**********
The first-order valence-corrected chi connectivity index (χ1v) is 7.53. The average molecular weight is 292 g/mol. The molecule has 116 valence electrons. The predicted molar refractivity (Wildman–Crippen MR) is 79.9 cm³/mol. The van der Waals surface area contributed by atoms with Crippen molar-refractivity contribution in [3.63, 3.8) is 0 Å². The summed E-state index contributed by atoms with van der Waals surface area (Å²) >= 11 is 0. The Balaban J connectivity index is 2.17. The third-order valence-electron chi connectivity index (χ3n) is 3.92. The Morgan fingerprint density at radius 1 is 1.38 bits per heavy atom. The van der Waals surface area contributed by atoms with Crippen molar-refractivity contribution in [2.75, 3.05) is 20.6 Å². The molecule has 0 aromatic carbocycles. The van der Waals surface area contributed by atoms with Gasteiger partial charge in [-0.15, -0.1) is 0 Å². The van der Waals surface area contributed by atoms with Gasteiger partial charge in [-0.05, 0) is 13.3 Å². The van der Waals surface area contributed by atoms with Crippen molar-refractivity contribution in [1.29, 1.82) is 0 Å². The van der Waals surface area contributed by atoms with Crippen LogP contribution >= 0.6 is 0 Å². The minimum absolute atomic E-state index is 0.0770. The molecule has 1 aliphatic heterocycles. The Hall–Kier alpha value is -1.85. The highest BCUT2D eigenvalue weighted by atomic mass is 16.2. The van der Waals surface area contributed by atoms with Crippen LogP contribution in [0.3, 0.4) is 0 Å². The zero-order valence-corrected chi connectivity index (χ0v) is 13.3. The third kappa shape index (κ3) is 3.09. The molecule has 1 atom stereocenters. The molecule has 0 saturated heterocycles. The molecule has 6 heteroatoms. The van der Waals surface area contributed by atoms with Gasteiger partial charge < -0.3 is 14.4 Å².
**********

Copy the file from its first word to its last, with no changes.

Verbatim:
The first-order valence-corrected chi connectivity index (χ1v) is 7.53. The average molecular weight is 292 g/mol. The molecule has 116 valence electrons. The predicted molar refractivity (Wildman–Crippen MR) is 79.9 cm³/mol. The van der Waals surface area contributed by atoms with Crippen molar-refractivity contribution in [3.63, 3.8) is 0 Å². The summed E-state index contributed by atoms with van der Waals surface area (Å²) >= 11 is 0. The Balaban J connectivity index is 2.17. The third-order valence-electron chi connectivity index (χ3n) is 3.92. The Morgan fingerprint density at radius 1 is 1.38 bits per heavy atom. The van der Waals surface area contributed by atoms with Crippen molar-refractivity contribution in [2.75, 3.05) is 20.6 Å². The molecule has 0 aromatic carbocycles. The van der Waals surface area contributed by atoms with Gasteiger partial charge in [-0.15, -0.1) is 0 Å². The van der Waals surface area contributed by atoms with Gasteiger partial charge in [-0.05, 0) is 13.3 Å². The van der Waals surface area contributed by atoms with Crippen molar-refractivity contribution in [1.29, 1.82) is 0 Å². The van der Waals surface area contributed by atoms with Crippen LogP contribution >= 0.6 is 0 Å². The minimum absolute atomic E-state index is 0.0770. The molecule has 1 aliphatic heterocycles. The Hall–Kier alpha value is -1.85. The highest BCUT2D eigenvalue weighted by atomic mass is 16.2. The van der Waals surface area contributed by atoms with Crippen LogP contribution in [0.3, 0.4) is 0 Å². The zero-order valence-corrected chi connectivity index (χ0v) is 13.3. The third kappa shape index (κ3) is 3.09. The molecule has 1 atom stereocenters. The molecule has 0 saturated heterocycles. The molecule has 6 heteroatoms. The van der Waals surface area contributed by atoms with Gasteiger partial charge < -0.3 is 14.4 Å².